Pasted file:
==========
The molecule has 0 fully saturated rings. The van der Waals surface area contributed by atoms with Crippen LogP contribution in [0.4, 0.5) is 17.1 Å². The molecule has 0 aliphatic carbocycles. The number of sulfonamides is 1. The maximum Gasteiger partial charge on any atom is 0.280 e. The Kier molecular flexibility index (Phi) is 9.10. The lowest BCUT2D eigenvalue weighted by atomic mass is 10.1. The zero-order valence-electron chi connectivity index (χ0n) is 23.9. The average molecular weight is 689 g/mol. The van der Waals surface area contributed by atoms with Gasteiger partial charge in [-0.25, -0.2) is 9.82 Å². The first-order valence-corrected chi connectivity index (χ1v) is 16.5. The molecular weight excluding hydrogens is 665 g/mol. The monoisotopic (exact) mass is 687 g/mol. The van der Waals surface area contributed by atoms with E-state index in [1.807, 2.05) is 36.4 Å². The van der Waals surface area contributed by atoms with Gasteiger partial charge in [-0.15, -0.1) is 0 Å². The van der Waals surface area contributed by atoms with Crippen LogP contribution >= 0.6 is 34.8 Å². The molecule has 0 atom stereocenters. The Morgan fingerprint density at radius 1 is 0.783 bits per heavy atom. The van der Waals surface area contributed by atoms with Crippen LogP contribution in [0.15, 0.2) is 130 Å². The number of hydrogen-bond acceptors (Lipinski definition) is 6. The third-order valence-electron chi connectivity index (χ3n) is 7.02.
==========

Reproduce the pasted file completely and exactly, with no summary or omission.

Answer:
The molecule has 0 fully saturated rings. The van der Waals surface area contributed by atoms with Crippen LogP contribution in [0.4, 0.5) is 17.1 Å². The molecule has 0 aliphatic carbocycles. The number of sulfonamides is 1. The maximum Gasteiger partial charge on any atom is 0.280 e. The Kier molecular flexibility index (Phi) is 9.10. The lowest BCUT2D eigenvalue weighted by atomic mass is 10.1. The zero-order valence-electron chi connectivity index (χ0n) is 23.9. The average molecular weight is 689 g/mol. The van der Waals surface area contributed by atoms with Gasteiger partial charge in [-0.25, -0.2) is 9.82 Å². The first-order valence-corrected chi connectivity index (χ1v) is 16.5. The molecular weight excluding hydrogens is 665 g/mol. The monoisotopic (exact) mass is 687 g/mol. The van der Waals surface area contributed by atoms with E-state index in [1.807, 2.05) is 36.4 Å². The van der Waals surface area contributed by atoms with Gasteiger partial charge in [-0.15, -0.1) is 0 Å². The van der Waals surface area contributed by atoms with Crippen LogP contribution >= 0.6 is 34.8 Å². The molecule has 0 atom stereocenters. The Morgan fingerprint density at radius 1 is 0.783 bits per heavy atom. The van der Waals surface area contributed by atoms with Crippen LogP contribution in [0.15, 0.2) is 130 Å². The number of hydrogen-bond acceptors (Lipinski definition) is 6. The third-order valence-electron chi connectivity index (χ3n) is 7.02.